Volatility vs. risk
Volatility and risk go hand in hand when you're deciding on an investment. Some of the most popular stock market metrics are used for both volatility and risk analysis.
"Beta" is a popular way to compare the volatility of an asset to the market. A beta of 1.0 means an asset's volatility is equal to the market's — both are just as likely to rise or fall in value. A beta below 1.0 means an asset is less volatile than the market, while and a beta above 1.0 means it's more volatile than the market.
A stock with a high beta (more volatile) is considered riskier; low-volatility stocks are usually less risky. Other popular measures of risk include alpha, r-squared and the Sharpe ratio.
Even so, volatility alone is rarely a reason to buy or sell. You have to look at the investment overall, including its risk, to make an educated decision.
In some cases, a longer investment "time horizon" can balance out the risk in a higher volatility portfolio. For example, if you have 10 years or more before you plan to tap your investments for retirement, you can ride out the market's ups and downs without too much worry. If you need those investments in the next year, however, you won't be able to wait for the market to recover from a drop.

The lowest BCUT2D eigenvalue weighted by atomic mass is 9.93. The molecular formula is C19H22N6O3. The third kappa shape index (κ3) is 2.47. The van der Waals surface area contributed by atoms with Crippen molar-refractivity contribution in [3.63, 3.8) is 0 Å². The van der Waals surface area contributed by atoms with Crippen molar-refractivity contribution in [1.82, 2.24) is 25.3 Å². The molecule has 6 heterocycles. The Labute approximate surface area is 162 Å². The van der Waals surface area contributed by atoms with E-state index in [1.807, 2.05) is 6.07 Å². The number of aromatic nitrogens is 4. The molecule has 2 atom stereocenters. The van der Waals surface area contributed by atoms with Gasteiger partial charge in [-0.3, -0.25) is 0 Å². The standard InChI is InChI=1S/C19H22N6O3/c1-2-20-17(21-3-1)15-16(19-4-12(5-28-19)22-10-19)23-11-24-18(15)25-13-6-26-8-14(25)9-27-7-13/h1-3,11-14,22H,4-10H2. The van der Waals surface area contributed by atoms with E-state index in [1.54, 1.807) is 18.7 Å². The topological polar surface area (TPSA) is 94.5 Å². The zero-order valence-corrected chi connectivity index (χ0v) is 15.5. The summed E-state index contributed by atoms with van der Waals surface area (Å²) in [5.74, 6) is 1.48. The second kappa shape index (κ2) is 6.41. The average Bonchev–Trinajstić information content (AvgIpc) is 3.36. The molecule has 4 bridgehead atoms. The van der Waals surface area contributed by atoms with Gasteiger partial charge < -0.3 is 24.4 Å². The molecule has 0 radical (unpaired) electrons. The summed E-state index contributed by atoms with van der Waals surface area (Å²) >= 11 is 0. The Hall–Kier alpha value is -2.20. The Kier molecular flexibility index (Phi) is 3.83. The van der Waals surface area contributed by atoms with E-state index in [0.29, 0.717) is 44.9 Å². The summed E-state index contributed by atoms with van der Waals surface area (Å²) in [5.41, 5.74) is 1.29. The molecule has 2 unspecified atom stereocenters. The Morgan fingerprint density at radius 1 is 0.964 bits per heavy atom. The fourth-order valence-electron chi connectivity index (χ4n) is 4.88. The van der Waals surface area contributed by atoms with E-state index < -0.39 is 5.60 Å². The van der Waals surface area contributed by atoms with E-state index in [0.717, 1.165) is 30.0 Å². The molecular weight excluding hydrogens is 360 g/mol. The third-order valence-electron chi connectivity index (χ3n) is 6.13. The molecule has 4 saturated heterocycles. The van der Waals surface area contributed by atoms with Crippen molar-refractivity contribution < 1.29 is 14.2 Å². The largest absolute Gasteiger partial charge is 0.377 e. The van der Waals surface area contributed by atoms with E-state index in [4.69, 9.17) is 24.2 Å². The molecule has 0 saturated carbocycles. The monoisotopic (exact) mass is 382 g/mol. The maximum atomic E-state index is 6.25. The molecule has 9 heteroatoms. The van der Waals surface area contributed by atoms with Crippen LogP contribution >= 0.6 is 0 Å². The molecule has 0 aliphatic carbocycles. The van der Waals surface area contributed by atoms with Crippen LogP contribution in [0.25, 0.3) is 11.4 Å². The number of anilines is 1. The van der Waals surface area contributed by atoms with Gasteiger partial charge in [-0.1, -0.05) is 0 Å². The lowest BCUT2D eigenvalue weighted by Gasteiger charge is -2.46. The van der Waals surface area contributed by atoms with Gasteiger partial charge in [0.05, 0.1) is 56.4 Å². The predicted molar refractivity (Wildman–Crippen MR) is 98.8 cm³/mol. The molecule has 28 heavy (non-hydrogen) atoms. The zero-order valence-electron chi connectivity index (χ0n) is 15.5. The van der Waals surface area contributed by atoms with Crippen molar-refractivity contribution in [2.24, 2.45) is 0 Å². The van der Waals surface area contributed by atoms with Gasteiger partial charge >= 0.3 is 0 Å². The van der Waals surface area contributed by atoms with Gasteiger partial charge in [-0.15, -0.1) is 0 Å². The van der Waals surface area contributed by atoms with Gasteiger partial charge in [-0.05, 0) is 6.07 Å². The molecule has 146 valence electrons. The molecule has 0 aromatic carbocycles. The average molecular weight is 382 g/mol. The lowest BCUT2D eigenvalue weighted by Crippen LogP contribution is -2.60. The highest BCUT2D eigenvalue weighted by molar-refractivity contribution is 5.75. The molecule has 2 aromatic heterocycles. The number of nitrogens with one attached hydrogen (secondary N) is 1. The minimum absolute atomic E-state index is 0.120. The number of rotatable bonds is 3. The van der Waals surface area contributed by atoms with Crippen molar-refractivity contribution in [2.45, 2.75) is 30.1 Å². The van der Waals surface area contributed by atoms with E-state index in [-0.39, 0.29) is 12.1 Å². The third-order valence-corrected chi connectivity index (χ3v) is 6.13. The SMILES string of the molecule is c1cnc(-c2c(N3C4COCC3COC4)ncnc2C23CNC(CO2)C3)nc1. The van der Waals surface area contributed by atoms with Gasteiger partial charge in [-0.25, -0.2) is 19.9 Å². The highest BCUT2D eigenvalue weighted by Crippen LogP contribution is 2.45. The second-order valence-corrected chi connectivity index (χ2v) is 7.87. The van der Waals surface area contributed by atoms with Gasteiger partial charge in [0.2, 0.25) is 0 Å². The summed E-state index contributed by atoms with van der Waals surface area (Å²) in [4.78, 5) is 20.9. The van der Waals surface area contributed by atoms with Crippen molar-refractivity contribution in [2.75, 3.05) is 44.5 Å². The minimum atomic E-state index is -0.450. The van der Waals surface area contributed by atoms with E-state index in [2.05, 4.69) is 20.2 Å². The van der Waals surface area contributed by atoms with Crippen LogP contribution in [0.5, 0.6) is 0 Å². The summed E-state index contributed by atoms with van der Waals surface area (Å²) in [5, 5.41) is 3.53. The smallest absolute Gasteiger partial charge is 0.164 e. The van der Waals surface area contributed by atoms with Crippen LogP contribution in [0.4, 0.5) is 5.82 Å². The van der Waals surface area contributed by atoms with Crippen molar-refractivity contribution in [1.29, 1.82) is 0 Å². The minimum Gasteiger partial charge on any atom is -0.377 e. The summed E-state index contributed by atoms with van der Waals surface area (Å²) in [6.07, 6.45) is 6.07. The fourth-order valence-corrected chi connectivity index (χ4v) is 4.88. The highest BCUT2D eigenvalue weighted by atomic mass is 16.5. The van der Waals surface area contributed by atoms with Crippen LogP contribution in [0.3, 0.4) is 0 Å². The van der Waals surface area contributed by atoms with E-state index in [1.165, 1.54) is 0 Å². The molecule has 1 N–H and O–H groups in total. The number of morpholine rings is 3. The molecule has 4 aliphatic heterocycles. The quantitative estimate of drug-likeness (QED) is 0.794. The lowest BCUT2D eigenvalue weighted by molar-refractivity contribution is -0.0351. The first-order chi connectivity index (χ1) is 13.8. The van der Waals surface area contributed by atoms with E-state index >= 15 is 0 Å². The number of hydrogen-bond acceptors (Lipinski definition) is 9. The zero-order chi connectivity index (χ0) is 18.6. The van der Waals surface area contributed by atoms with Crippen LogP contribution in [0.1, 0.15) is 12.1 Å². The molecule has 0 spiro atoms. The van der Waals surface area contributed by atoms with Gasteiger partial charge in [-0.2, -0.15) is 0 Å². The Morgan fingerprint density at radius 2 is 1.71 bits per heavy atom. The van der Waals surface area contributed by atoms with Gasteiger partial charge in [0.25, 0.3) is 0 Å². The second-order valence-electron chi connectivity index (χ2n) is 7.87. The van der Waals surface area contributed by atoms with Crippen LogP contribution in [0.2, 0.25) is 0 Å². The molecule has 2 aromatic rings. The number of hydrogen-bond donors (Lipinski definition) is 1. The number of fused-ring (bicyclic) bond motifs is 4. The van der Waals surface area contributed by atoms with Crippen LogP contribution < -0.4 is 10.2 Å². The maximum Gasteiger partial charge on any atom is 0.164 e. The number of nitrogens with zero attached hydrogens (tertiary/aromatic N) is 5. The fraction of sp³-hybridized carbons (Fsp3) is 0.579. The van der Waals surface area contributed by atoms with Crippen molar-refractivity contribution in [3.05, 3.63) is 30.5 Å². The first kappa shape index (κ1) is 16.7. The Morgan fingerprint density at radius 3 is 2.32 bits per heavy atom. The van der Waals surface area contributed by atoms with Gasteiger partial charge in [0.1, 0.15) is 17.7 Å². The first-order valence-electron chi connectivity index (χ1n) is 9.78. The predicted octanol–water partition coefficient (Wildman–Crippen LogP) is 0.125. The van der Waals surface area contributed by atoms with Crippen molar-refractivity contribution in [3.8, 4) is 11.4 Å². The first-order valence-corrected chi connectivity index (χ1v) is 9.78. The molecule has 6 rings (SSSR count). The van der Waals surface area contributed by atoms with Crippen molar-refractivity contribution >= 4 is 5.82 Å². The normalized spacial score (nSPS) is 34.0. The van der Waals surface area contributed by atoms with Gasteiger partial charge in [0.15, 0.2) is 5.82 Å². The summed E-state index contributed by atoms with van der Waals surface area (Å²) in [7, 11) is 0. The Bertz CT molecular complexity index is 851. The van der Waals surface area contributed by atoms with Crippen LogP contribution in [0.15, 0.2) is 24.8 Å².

Determine your ideal investment risk
Every investor has their own "risk tolerance," or how much risk they'll accept. If you get a queasy feeling when the stock market goes up and down, you may be best suited for a low-risk portfolio. However, if you have lots of assets and can afford to take on more risk, you could be rewarded with better portfolio performance and higher investment profits.
So, how are volatility and risk related in an investment? While they're not the same thing, they are closely related. Taking the time to understand your portfolio's risk and volatility is vital to optimizing your investments for your needs.